HP is currently working on a gaming ready backpack VR, which is part of premium range “Omen X”. The backpack is going to weigh 10 pounds and has changeable batteries. Testing begins end of June.
May 27, 2016
Written by: Adi Robertson
HP just officially made backpack VR computers a trend
HP’s recently launched Omen gaming line will soon include a high-end PC that’s also a backpack, designed for walking around in virtual reality. Because we live in a strange world, this is becoming far less unusual than it sounds.
The unnamed backpack PC (technically part of a premium “Omen X” line) is apparently a work in progress, with HP set to start testing some demo units in about a month. The specs are vaguely similar to other VR-ready desktop PCs: it’s got a new Intel Core i5 or i7 processor, up to 32GB of memory, and a graphics card that’s still unknown. But the whole thing is crammed into the equivalent of a slender day pack that HP promises weighs under 10 pounds — the weight of a hefty VR-ready gaming laptop like Acer’s Predator 17X. A pair of fans will dispel heat, and the waist belt incorporates two batteries that power the CPU and graphics card separately.
Ideally, this means that owners of an HTC Vive, Oculus Rift, or similar VR headset can plug it into this machine, put it on, and walk around without worrying about being tethered to a desktop computer or tripping over a cable. You’ll theoretically get something more ergonomic, and less prone to overheating, than tossing a laptop in a normal backpack. And over the course of some focus testing, HP has added a lot of little details that do seem potentially useful. While the batteries only last about an hour, you can swap them out for new ones, while a smaller third battery stops the PC from shutting down during the change. There’s also a wireless display, mouse, and keyboard as part of the package, so you can still use its ordinary computing functions without taking it off. (To be clear, that doesn’t mean you’ll be doing office work like this, but VR headsets require a lot of troubleshooting outside VR.) HP is planning to iterate on the design as more people try it, so new features could be coming before its unknown launch date.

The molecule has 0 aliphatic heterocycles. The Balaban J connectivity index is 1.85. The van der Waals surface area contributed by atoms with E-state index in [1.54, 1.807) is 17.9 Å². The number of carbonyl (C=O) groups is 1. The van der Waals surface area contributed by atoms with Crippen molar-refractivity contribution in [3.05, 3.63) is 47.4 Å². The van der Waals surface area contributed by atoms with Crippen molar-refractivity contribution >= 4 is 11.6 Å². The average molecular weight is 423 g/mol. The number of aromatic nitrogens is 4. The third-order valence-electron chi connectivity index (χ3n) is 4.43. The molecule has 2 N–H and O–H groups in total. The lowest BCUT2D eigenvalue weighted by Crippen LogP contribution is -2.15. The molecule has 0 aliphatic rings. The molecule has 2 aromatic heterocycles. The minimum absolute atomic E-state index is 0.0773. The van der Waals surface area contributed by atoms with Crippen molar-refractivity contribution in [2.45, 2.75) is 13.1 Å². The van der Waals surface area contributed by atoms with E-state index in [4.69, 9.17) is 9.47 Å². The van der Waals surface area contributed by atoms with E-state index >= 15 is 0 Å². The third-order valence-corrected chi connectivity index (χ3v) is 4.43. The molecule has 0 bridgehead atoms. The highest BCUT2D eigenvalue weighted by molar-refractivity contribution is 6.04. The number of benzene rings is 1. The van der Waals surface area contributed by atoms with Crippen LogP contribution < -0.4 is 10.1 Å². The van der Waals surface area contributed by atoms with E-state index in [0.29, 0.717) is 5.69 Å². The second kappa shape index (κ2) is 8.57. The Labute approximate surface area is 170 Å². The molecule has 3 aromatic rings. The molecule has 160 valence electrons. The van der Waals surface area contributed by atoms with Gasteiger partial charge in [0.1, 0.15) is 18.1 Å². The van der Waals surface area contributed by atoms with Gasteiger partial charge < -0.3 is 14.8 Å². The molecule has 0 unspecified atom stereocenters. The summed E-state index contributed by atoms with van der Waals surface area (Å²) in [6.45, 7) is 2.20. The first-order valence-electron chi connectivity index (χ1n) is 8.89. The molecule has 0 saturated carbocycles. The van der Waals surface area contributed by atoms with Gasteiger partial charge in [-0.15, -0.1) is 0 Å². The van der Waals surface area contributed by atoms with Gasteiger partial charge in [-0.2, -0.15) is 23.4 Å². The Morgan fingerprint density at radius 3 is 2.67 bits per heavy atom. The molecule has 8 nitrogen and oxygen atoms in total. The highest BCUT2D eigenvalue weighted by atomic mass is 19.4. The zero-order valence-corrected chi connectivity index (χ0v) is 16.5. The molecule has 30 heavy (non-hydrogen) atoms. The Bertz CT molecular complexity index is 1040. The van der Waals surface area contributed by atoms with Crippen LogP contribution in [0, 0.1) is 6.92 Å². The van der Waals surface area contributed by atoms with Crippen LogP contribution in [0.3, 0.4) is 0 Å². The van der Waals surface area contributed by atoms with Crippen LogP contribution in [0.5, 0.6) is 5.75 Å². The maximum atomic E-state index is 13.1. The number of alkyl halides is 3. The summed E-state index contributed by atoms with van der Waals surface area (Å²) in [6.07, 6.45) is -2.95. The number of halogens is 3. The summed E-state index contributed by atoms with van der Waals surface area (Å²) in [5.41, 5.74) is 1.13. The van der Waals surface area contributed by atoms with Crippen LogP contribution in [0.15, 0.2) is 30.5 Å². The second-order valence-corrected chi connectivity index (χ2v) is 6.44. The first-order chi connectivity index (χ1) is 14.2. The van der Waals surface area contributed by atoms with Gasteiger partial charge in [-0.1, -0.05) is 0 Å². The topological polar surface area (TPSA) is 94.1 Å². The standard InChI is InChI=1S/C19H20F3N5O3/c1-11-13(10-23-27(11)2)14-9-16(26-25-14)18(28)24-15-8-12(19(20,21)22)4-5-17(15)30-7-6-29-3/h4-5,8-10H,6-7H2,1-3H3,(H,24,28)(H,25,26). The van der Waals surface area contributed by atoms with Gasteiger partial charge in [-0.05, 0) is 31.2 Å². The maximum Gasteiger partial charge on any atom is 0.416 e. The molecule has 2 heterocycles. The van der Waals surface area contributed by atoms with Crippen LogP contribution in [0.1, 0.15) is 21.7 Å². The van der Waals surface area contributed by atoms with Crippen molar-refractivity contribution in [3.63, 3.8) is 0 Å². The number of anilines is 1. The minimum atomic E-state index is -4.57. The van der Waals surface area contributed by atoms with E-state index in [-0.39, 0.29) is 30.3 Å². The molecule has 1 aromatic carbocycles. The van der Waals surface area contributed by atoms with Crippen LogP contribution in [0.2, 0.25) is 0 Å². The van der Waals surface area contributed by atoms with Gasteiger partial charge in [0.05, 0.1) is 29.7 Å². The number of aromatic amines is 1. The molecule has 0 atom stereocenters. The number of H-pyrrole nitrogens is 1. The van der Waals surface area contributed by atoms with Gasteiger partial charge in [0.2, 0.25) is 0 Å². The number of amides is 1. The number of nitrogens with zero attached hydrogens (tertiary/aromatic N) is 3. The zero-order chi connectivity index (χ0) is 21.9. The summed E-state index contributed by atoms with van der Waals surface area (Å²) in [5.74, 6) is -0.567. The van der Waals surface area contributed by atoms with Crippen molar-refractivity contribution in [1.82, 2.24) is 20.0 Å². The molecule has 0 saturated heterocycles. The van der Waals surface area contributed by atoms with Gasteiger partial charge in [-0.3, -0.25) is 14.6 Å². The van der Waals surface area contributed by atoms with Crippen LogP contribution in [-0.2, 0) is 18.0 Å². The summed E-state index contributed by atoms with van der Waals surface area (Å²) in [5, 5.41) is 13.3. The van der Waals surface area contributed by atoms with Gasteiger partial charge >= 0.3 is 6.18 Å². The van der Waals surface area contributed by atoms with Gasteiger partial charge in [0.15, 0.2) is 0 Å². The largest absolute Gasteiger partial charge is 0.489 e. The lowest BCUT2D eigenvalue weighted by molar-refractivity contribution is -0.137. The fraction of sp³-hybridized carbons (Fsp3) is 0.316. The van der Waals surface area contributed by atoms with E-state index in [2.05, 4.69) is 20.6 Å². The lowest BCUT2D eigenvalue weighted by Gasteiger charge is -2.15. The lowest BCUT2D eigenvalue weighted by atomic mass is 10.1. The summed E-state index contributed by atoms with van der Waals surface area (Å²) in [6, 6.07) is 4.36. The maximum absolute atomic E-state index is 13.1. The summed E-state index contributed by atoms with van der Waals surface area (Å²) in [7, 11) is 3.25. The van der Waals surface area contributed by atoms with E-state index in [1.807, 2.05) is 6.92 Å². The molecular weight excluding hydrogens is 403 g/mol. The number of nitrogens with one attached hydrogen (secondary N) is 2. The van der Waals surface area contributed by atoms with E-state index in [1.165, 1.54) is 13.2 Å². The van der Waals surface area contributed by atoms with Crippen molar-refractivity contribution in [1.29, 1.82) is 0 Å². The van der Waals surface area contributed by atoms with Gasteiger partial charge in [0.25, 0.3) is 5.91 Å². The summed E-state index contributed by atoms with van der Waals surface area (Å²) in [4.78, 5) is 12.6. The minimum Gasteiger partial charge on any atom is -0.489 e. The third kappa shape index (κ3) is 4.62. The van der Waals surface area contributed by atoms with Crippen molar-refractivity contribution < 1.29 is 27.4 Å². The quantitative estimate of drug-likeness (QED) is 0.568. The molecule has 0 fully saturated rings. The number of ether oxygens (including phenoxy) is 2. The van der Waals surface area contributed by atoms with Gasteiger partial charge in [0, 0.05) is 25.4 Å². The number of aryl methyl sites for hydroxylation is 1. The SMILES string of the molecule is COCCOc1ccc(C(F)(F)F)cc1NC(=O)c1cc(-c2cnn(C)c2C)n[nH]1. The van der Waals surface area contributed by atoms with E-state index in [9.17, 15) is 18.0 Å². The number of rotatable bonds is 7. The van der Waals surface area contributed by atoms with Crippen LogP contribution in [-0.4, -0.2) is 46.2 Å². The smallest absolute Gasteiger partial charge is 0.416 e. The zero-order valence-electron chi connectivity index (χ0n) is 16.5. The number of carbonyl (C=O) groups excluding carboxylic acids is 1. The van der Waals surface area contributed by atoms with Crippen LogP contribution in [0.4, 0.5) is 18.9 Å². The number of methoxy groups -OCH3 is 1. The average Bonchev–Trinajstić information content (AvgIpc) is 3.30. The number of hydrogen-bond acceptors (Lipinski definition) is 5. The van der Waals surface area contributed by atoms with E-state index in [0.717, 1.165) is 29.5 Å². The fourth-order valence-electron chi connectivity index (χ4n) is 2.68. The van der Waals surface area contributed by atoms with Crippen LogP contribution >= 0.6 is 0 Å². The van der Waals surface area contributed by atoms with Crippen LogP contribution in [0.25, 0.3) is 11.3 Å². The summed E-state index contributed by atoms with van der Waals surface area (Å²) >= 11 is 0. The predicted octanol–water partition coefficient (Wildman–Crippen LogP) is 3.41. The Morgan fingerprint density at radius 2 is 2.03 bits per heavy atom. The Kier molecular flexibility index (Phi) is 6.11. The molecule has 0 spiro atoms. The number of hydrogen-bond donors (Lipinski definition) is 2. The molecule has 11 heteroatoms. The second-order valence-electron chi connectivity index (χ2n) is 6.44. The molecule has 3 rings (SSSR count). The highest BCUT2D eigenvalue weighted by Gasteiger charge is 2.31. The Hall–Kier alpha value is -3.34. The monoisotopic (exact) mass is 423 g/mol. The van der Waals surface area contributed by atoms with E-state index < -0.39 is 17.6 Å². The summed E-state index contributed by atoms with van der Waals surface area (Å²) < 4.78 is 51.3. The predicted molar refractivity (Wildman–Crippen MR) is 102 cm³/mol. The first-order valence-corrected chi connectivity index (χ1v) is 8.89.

HP is following at least two other companies here: MSI, which announced a backpack PC yesterday, and Zotac, which added a backpack to one of its Zbox miniature computers. Despite that, you probably won’t be seeing a lot of these any time soon. For one thing, they’re a niche of a niche of a niche — a very specific kind of machine for powering tethered headsets, which make up a small portion of total VR headsets, which make up a tiny sliver of our electronic landscape.
IT ONLY LASTS AN HOUR, BUT YOU CAN SWAP BATTERIES WITHOUT SHUTTING IT DOWN
For another, none of these companies have said how much they’ll cost. HP says it wants this backpack to be accessible, but it will almost certainly be more expensive than your average VR-ready desktop, which already runs around $1,000. Given how much hardware needs to be shrunk and rearranged, it may be more like a VR-ready laptop, which can cost two or three times as much. And it doesn’t actually let you travel fartherthan a tethered system, since it’s limited by the headset’s tracking capabilities. It’s just (theoretically) better-feeling and more convenient.
It doesn’t help that when you pair these things with a headset, you’re getting very close to becoming one of the gargoyles from Snow Crash. Or that like almost every single other piece of gaming hardware, this adorable little backpack is hellbent on intimidating you into submission with faux kevlar and crimson threat patterning. Seriously, let’s see some Pikachus and ponies — or at least something besides red and black — on that thing.
As with gaming laptops, the best use cases for the backpack actually don’t lie in people’s living rooms. They’re in commercial facilities with huge tracking systems, whether that’s a theme park like The Void or a research institute like USC. Eventually, if things go right, it’ll trickle down to the rest of us — and we’ll have had some time to get used to this very literal sort of wearable computing.
Source: The Verge